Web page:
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Block Media Recovery of Standby WITHOUT ACTIVE DATAGUARD

You can read everywhere how great the Automatic Block Media Recovery of the Oracle 11g Release 2 is. That is true, for sure, but with the disadvantage of therefore having to license the quite expensive Active Data Guard Option. But is that really necessary?

No!

Block Media Recovery works even without Active DataGuard – just not automatically, but you must enter a “very difficult” command.

… so how does it actually work?

The whole procedure probably becomes clearer by an example. Just therefore we first have to “damage” a data file. So a tablespace (corrupts) is created and a simple table (corrupt_table). The header block of the table shall be changed so that by a SELECT command the corruption can be detected.

SQL> CREATE TABLESPACE damaged_ts
     DATAFILE SIZE 10M;
SQL> CREATE TABLE damaged_table
     TABLESPACE damaged_ts
     AS SELECT * FROM ALL_TABLES;
SQL> SELECT header_file, header_block
     FROM dba_segments
     WHERE segment_name = 'DAMAGED_TABLE';
	 
HEADER_FILE HEADER_BLOCK
----------- ------------
          9          130

And now we damage…

When the database files are located in a regular file system, you can easily write the file damaged by the UNIX command dd. If however ASM is used, it is a little bit more difficult. Best you first create a copy of the data file in a “regular” file system (i.e. /tmp) and afterwards clobber the above stated header of the table corrupt_table in this file with something nice.

RMAN> BACKUP AS COPY TABLESPACE damaged_ts
      FORMAT '/tmp/damaged_ts.bck';
$ dd of=/tmp/damaged_ts.bck bs=8192 conv=notrunc seek=130 << EOF
a nice text ...
EOF

Now this corrupt file is foisted on the database (if the database is located in the file system this is not necessary).

SQL> ALTER TABLESPACE damaged_ts OFFLINE; 
RMAN> RUN { 
           SET MAXCORRUPT FOR DATAFILE 9 TO 2; 
           RESTORE TABLESPACE damaged_ts; 
           RECOVER TABLESPACE damaged_ts; 
        }; 
SQL> ALTER TABLESPACE damaged_ts ONLINE;

Let's see if the file is actually damaged...

SQL> SELECT * FROM damaged_table;
SELECT * FROM damaged_table
              *
ERROR at line 1:
ORA-01578: ORACLE data block corrupted (file # 9, block # 130)
ORA-01110: data file 9: '+DATA01/jalin11/datafile/damaged_ts.862.790151237'

Recovery with the RMAN and the Standby Database

As you already know from my other blogs I am utter RMAN fan. And here RMAN is unbeatable, too. Though there is the possibility of directly stating blocks that shall be repaired, but you can also tell the RMAN to simply repair all blocks. But therefore the blocks must be detected. Like in the example above by SELECT on the table corrupt_table every corrupt clock found is registered in the tablev$database_block_corruptionand can accordingly be queried, too:

SQL> SELECT *
     FROM v$database_block_corruption;
FILE#     BLOCK#     BLOCKS CORRUPTION_CHANGE# CORRUPTIO
---------- ---------- ---------- ------------------ ---------
         9        130          1                  0 CORRUPT

As already mentioned, a standby database shall be used for the recovering and not an already created backup or e.g. flashback logs.

One requirement is however that the database (primary and standby) are registered in the Recovery Manager Catalog, because only via this it can be determined that there is a relationship between the databases. Additionally the standby database must be opened for this action (in read only though).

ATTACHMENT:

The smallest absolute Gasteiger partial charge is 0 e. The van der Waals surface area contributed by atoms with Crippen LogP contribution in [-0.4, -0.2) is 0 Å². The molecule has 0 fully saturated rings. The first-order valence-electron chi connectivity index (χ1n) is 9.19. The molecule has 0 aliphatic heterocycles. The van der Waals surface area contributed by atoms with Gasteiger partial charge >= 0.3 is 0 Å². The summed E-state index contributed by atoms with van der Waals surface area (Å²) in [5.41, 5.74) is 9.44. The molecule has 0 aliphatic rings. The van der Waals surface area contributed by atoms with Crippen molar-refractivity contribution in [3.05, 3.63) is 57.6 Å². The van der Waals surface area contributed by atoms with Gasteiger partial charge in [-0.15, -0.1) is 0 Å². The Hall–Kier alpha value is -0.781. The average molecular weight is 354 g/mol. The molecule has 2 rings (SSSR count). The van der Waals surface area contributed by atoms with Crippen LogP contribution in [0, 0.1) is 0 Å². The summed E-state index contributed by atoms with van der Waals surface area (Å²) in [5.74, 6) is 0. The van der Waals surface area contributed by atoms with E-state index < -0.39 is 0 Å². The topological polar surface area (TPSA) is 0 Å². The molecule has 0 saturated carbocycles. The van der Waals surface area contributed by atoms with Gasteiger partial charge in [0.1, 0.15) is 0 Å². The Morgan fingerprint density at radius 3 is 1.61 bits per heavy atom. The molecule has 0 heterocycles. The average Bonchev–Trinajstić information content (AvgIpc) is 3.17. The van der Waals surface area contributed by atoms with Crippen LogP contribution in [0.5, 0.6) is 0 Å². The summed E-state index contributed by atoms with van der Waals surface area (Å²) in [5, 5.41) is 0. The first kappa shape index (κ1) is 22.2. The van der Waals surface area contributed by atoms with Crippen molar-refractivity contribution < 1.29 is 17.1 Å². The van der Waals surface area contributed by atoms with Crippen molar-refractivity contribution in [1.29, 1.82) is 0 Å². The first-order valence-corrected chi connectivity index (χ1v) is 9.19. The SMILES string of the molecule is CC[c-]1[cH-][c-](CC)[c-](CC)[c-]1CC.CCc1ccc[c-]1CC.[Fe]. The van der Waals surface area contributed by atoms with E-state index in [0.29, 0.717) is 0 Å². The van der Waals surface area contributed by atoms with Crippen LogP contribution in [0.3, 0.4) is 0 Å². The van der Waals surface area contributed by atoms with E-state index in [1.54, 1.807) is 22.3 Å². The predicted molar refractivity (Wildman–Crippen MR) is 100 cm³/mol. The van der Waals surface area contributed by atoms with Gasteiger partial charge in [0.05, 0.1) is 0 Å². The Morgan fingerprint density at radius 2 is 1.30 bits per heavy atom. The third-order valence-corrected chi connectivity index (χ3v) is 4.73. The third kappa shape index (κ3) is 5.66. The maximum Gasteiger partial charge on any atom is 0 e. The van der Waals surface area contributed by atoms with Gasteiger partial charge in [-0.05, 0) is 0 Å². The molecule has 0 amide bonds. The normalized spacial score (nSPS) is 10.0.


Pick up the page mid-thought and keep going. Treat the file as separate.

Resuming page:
Important

Before opening the standby database the log apply process must be closed, otherwise the database would be opened as Active Data Guard and Oracle would be happy with additional licenses.

As I I assume that you manage your standby databases with the Data Guard Broker, the log apply should also be closed via the Data Guard Broker and then the database can be opened. The “read only” option is not necessary, because the database “knows” from the control file that it is a standby database.

DGMGRL> EDIT DATABASE 'JALIN11_DG' SET STATE='apply-off';

SQL> ALTER DATABASE OPEN;

Now nothig gets in the way of the recovery anymore.

$ rman
RMAN> CONNECT TARGET sys/manager@JALIN11
RMAN> CONNECT CATALOG rman/manager@RCAT
RMAN> RECOVER CORRUPTION LIST;
Starting recover at 01-AUG-12
using channel ORA_DISK_1
finished standby search, restored 1 blocks
starting media recovery
media recovery complete, elapsed time: 00:00:03
Finished recover at 01-AUG-12

That's it!

Only the command RECOVER CORRUPTION LIST takes care that the blocks are being repaired again. By the inconspicuous message “finished standby search” you see that the block of the standby database was read.

Now the standby database just has to be reset to recovery mode and the apply process started again.

Good luck and as always I appreciate comments.

4 comments on “Block Media Recovery of Standby WITHOUT ACTIVE DATAGUARD

Few things are confusing.
1. From where RMAN is running Primary most likely, right?
2. JALIN11 is standby SBY database, right?

$ rman
RMAN> CONNECT TARGET sys/manager@JALIN11
RMAN> CONNECT CATALOG rman/manager@RCAT

3. How it perform recovery from STNABDY not from RMAN catalog?
Thank you for you BLOG and example.
VR

1. It doesn’t matter where you run RMAN but in this case is was the Primary Database
2. NO JALIN11 is the Primary Database
3. The RMAN catalog is required because only the catalog knows that there are two identical databases (the Primary and the standby). Due to the catalog Information the blocks are read from the standby and recovered to the Primary.

Hi,
did you try the other way around?
Standy corruption repair.

BR,

Hi Kiril,
not yet. It might be a problem as the standby database is read only. But on the other hand – why not? It’s an rman recovery which should work independent on the database status.

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